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Greg Kunz, strategy business office chief at the Idaho Dept. of Health and Welfare

What lesson will you take with you from the pandemic?

It strengthened many of my previous convictions. One is don’t put off anything that you can do right now. Do the thing and understand what the next actionable task is. It’s one of my bylines: what’s the next actionable task? Because time was compressed and the level of understanding of a problem and ability to construct a solution was so difficult, I think it just added more fuel to this fire.

What was the biggest challenge you faced during the pandemic?

The pandemic challenged us in the areas of brainstorming, collaboration and creativity. And the reason why is that many of the tasks that were related to ‘take this thing and do this thing’ or ‘move this thing from this place to this place’ were things that could be done remotely. But the creative problem solving, the solutions that require collaboration or coordination, were significantly more difficult because the bandwidth of interaction between people was just not great. And if you had new people it was harder, and obviously if you had relationships that existed with vendors or others it was less difficult. Time was a constant pressure point because things took longer and the challenge was that timing was really compressed.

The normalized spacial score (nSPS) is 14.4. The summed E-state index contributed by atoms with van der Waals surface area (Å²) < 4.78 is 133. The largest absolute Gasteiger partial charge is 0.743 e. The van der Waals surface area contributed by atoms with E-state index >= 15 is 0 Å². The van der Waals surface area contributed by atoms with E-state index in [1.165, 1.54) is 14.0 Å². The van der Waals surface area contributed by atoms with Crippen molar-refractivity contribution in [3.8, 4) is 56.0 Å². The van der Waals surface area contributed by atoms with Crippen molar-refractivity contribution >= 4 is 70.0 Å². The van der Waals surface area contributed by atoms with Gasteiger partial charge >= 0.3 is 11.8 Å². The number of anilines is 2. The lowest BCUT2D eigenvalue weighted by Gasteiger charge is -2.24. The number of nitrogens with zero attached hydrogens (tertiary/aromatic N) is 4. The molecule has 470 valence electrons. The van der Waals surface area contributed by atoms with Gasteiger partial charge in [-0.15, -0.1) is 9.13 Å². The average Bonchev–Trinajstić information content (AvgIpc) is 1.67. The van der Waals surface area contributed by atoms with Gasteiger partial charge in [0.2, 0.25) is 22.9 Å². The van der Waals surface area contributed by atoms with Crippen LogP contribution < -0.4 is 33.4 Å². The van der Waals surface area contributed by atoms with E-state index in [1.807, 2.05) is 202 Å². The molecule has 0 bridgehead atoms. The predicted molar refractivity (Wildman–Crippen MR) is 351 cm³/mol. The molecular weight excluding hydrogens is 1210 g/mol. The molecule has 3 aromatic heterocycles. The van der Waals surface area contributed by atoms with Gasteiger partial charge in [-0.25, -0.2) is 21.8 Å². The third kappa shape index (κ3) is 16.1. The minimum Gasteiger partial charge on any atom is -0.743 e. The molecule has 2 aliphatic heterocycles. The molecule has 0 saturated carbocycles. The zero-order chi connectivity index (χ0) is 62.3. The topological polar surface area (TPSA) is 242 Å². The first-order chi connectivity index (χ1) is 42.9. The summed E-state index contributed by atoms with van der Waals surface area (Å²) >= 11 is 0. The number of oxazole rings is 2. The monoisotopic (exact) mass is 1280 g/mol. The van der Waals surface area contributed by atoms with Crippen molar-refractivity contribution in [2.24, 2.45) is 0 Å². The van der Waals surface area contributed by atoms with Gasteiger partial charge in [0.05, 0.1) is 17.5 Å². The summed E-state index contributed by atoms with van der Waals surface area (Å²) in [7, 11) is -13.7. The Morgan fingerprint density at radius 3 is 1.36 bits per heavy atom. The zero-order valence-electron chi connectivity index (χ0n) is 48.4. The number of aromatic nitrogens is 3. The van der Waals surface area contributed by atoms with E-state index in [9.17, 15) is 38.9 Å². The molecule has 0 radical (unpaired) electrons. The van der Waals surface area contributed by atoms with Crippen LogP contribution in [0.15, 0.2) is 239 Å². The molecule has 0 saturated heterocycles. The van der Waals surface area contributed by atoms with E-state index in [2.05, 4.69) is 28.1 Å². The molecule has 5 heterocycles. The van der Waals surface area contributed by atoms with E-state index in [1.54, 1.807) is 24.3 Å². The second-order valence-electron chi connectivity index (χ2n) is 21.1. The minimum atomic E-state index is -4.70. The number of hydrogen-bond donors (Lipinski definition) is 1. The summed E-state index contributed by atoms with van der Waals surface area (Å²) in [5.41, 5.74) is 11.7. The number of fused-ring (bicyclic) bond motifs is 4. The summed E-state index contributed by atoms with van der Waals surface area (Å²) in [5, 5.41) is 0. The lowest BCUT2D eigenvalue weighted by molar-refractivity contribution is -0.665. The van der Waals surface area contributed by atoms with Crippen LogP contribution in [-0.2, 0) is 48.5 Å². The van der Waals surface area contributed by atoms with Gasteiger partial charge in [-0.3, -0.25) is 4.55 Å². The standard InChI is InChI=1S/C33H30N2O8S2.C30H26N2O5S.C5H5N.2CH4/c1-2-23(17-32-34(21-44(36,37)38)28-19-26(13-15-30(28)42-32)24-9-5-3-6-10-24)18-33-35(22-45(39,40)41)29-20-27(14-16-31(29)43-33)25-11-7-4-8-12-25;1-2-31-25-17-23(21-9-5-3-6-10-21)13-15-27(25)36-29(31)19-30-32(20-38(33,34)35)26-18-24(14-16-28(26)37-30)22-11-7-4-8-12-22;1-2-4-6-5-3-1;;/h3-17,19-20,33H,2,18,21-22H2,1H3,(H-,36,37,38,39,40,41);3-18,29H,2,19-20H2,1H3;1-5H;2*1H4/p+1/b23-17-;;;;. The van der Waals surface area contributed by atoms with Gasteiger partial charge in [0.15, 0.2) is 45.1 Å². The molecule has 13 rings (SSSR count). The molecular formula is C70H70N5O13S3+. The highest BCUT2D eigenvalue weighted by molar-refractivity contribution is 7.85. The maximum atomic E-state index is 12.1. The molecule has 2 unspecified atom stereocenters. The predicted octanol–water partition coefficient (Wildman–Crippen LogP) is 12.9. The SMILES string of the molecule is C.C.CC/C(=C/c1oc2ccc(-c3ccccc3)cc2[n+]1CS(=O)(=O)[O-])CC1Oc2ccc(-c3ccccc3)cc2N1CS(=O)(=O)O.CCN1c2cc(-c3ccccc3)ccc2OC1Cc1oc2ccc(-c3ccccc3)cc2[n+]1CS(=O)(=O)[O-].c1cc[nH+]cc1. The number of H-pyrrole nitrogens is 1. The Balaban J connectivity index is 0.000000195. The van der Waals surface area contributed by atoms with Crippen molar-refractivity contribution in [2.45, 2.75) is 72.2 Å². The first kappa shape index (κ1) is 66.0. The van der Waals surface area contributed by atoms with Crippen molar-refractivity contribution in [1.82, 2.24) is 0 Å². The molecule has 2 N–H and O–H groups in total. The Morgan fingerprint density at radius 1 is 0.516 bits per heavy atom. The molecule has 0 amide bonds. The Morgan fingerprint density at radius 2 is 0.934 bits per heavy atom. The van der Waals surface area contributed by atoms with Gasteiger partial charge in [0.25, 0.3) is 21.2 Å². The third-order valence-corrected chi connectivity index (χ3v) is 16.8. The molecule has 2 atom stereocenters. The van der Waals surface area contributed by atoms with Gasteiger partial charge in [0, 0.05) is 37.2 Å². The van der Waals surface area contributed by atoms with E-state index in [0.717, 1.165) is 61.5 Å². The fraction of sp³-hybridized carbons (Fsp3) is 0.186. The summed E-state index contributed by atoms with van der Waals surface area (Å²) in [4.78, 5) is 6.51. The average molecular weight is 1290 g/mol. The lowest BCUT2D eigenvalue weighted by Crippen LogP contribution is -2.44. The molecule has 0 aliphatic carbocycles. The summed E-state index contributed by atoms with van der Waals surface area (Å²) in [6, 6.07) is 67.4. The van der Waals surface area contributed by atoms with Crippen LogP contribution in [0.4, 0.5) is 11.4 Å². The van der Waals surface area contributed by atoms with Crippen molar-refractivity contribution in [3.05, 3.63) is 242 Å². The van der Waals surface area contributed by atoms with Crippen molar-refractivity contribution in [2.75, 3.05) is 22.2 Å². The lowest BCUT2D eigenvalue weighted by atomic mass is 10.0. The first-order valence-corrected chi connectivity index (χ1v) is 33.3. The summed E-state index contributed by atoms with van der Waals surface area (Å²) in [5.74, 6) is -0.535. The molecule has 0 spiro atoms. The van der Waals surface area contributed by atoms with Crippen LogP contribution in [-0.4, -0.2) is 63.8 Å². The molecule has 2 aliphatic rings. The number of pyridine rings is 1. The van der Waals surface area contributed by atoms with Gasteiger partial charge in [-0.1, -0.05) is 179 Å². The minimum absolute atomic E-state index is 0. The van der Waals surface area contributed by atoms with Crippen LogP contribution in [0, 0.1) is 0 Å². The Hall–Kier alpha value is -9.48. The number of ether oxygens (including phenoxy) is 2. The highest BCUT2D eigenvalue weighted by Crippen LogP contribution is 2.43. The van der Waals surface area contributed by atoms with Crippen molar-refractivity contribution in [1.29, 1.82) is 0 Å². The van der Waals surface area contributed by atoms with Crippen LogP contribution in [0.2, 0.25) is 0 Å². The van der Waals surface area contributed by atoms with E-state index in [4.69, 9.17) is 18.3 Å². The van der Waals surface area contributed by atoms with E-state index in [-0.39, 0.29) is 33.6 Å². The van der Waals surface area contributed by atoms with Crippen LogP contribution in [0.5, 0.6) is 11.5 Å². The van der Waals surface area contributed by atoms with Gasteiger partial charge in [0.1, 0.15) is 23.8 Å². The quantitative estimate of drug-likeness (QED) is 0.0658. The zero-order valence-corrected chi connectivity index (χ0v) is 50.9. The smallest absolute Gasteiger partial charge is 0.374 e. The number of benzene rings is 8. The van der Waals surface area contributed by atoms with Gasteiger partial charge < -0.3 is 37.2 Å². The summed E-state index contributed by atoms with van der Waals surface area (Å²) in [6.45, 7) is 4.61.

What’s an underappreciated IT practice or technology that helped you during the pandemic?

This is going to sound weird, but connecting to people. Talking and connecting to people is the single most important thing that I think we could do. The phone, for example. We do video conferencing and it’s kind of crappy, and I don’t think it’s come into its own yet. If I’m solving a big problem, how do you connect and talk to someone about what the problem is? Technology loves to put a technical solution in a place, but it’s less confident about understanding the full problem that needs to be solved, which requires a business construct around the problem. Don’t just go throw technology at it.